Report on Sheveluch (Russia) — 24 November-30 November 2010
Smithsonian / US Geological Survey Weekly Volcanic Activity Report,
24 November-30 November 2010
Managing Editor: Sally Kuhn Sennert
Please cite this report as:
Global Volcanism Program, 2010. Report on Sheveluch (Russia). In: Sennert, S K (ed.), Weekly Volcanic Activity Report, 24 November-30 November 2010. Smithsonian Institution and US Geological Survey.
56.653°N, 161.36°E; summit elev. 3283 m
All times are local (unless otherwise noted)
KVERT reported that moderate seismic activity from Shiveluch was detected during 19-26 November, suggesting that possible ash plumes rose to an altitude of 3.8 km (12,500 ft) a.s.l. A bright thermal anomaly over the volcano was observed in satellite imagery. Ash plumes that rose to an altitude of 5.8 km (19,000 ft) a.s.l. and strong gas-and-steam activity were observed on 19, 20, 22, and 24 November. Ash plumes observed in satellite imagery drifted 408 km E and S during 19-20 and 23-24 November. The Aviation Color Code level remained at Orange.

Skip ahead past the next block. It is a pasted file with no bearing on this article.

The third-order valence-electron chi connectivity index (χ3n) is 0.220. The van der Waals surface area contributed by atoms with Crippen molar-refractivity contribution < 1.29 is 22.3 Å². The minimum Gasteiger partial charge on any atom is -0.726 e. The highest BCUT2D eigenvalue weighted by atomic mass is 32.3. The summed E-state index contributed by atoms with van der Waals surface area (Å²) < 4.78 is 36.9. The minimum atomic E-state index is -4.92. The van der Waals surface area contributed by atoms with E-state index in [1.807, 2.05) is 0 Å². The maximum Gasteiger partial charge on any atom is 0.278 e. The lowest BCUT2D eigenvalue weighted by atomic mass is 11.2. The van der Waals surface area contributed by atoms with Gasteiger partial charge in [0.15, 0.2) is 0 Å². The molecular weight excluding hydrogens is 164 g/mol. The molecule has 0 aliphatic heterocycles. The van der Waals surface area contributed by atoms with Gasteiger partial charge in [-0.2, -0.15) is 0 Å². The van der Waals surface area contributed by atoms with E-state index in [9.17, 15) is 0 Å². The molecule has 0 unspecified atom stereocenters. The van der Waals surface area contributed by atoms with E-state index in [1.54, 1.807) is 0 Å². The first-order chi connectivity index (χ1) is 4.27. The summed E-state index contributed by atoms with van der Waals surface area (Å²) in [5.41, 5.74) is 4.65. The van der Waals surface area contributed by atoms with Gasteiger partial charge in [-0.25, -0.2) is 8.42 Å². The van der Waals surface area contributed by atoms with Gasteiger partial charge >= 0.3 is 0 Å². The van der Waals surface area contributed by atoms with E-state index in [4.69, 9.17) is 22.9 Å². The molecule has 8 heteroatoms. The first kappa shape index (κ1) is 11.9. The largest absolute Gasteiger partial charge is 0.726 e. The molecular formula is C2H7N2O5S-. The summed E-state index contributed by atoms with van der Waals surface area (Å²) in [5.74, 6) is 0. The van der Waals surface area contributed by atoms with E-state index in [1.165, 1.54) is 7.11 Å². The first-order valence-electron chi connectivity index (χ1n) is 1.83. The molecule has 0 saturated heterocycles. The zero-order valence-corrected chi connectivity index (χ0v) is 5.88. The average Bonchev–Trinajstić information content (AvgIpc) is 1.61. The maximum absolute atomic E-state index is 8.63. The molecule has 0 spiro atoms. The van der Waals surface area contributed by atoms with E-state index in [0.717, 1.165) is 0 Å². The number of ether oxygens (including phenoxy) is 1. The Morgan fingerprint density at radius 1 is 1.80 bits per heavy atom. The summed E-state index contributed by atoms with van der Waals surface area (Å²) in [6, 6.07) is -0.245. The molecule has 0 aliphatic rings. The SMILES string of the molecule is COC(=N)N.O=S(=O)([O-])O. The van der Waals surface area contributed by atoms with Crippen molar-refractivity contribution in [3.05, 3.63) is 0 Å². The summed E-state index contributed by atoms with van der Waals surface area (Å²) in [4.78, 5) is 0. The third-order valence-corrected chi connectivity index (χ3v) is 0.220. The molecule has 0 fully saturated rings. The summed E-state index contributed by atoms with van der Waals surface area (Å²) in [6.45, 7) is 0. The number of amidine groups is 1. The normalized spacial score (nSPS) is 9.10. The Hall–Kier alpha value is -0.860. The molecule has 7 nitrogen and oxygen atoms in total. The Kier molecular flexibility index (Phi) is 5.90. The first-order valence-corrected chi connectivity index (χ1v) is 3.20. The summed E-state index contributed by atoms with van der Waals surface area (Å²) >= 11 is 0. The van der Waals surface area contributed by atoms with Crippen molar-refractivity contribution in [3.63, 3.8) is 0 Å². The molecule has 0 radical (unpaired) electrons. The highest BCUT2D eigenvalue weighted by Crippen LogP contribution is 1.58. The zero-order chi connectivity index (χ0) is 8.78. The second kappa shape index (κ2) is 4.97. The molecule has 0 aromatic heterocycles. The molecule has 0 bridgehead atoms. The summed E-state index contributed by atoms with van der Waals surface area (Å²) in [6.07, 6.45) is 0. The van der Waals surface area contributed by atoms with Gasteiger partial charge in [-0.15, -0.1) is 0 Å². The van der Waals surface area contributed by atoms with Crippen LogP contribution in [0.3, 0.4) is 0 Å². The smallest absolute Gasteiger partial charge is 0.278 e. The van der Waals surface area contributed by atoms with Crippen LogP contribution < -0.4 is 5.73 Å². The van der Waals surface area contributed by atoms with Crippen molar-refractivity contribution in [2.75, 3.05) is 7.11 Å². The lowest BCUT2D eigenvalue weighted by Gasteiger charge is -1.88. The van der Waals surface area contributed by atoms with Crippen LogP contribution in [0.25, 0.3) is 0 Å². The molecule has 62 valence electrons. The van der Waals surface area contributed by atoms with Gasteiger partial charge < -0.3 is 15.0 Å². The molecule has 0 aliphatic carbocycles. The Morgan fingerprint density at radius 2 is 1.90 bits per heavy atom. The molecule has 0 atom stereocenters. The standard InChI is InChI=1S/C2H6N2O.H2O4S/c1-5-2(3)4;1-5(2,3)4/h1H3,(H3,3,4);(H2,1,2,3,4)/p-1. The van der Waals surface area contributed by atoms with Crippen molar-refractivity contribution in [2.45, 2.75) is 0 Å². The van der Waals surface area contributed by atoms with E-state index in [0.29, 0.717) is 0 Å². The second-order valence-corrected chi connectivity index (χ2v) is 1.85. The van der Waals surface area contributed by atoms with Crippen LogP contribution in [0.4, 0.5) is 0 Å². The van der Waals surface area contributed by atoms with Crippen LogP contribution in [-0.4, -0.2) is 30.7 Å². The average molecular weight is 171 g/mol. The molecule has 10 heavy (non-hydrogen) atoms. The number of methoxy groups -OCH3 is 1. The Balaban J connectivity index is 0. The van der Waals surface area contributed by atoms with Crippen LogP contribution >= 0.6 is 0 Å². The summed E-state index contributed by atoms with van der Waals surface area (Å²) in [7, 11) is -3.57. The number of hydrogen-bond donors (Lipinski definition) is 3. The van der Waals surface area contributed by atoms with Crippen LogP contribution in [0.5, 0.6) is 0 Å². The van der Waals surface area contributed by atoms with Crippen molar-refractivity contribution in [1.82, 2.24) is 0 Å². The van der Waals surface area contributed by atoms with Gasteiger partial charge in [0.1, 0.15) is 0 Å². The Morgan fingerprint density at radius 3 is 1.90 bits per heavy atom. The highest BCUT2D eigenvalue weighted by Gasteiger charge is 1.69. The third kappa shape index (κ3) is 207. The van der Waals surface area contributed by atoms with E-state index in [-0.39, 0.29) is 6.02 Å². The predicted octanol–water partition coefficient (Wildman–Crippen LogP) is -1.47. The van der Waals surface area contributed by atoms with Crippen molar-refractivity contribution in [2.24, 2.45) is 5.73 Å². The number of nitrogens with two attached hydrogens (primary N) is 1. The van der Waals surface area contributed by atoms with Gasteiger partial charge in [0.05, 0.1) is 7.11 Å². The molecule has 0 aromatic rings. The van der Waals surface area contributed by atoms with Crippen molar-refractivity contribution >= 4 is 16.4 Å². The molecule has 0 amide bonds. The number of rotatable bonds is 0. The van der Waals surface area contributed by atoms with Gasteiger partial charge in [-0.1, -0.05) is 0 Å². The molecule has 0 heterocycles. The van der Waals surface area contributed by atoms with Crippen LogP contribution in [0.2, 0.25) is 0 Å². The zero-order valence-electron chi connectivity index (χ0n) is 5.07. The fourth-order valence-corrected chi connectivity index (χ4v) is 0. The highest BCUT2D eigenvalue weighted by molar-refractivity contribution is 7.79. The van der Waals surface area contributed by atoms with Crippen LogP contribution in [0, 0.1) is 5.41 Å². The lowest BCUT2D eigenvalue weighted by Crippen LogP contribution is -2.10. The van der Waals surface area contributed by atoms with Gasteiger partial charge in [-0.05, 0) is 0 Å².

Based on analyses of satellite imagery, the Tokyo VAAC reported that on 30 November an eruption produced an ash plume that rose to an altitude of 4 km (13,000 ft) a.s.l. and drifted NE.
Geological Summary. The high, isolated massif of Sheveluch volcano (also spelled Shiveluch) rises above the lowlands NNE of the Kliuchevskaya volcano group. The 1,300 km3 andesitic volcano is one of Kamchatka's largest and most active volcanic structures, with at least 60 large eruptions during the Holocene. The summit of roughly 65,000-year-old Stary Shiveluch is truncated by a broad 9-km-wide late-Pleistocene caldera breached to the south. Many lava domes occur on its outer flanks. The Molodoy Shiveluch lava dome complex was constructed during the Holocene within the large open caldera; Holocene lava dome extrusion also took place on the flanks of Stary Shiveluch. Widespread tephra layers from these eruptions have provided valuable time markers for dating volcanic events in Kamchatka. Frequent collapses of dome complexes, most recently in 1964, have produced debris avalanches whose deposits cover much of the floor of the breached caldera.